Rarely has curriculum reform generated such a passionate response within the teaching community, and wider society, than it has in Croatia.
Since the government first launched its reform initiatives in 2015, the teachers, teacher educators and school leaders involved have experienced lifechanging impact, which has slowly started to be reflected in the wider school system.
But there is still a long way to go.
Here we offer recommendations and lessons-learned from our experience of delivering curriculum reform in Croatia, through various British Council projects, which we hope education leaders around the world can use along their own paths towards curriculum reform.
In this article, we will share both our direct experiences of supporting Croatia’s reform efforts through various British Council projects – all funded by the European Union, through the Structural Reform Support Programme, and delivered in co-operation with the European Commission. We will also make observations on the wider context of Croatia’s national curriculum reform efforts, led by the Ministry of Science and Education.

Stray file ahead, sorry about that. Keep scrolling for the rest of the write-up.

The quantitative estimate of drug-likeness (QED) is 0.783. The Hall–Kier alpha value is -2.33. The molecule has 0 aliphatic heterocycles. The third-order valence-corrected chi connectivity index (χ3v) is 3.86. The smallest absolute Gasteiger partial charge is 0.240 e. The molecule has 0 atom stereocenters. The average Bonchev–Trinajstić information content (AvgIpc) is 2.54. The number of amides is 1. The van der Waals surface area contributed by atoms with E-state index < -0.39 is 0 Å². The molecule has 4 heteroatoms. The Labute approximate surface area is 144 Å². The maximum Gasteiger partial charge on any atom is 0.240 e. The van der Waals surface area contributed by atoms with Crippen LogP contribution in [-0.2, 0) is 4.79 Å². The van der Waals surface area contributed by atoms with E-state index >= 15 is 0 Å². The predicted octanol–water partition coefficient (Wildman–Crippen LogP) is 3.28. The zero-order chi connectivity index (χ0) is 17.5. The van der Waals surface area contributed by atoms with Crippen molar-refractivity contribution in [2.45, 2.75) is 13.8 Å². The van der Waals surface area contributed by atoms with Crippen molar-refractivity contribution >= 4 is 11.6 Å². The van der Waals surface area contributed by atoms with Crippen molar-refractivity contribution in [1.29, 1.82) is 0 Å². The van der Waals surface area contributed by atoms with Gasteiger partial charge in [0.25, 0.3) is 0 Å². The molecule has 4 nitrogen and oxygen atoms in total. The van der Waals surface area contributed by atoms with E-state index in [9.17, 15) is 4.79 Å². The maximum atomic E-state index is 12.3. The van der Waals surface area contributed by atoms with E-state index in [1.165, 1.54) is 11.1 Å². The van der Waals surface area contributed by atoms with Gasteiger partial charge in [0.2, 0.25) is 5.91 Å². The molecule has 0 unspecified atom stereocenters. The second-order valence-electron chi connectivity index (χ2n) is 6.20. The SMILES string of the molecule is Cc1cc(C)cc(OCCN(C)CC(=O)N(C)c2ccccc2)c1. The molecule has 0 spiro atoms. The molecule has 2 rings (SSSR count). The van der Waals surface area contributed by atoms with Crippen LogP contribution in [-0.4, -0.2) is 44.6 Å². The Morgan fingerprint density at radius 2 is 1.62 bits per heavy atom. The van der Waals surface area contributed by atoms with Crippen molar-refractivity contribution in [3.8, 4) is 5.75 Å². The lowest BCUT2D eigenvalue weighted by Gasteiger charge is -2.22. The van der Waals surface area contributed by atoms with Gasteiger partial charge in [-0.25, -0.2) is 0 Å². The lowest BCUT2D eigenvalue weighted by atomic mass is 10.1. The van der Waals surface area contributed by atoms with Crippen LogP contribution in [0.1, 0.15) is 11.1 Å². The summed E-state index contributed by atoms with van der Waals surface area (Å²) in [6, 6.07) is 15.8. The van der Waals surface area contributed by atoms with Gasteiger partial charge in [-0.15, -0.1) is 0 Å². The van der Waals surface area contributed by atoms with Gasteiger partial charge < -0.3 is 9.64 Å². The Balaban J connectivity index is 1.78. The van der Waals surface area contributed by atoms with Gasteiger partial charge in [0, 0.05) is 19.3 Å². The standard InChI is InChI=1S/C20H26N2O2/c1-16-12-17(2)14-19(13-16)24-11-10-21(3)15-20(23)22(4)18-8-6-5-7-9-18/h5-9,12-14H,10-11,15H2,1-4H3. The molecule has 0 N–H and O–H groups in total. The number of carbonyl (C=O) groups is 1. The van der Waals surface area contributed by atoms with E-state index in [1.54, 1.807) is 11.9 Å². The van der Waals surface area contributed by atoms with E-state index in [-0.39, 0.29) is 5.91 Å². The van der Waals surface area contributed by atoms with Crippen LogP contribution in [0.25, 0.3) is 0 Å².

Based on these experiences and observations, we will also be offering three key recommendations for curriculum reform – at both the project level and, most importantly, the systemic level.
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The initiatives discussed in this article form part of the Croatian government’s wider curriculum reform strategy, implemented by the Ministry of Science and Education and expert agencies of the Croatian education system, with the involvement of a large number of educators. The British Council provided expert and technical support to the implementation of the reform. The views, opinions and recommendations expressed in this article are the personal views of the authors and do not represent those of the Ministry of Science and Education. The Ministry has no obligation to address the recommendations presented in this article.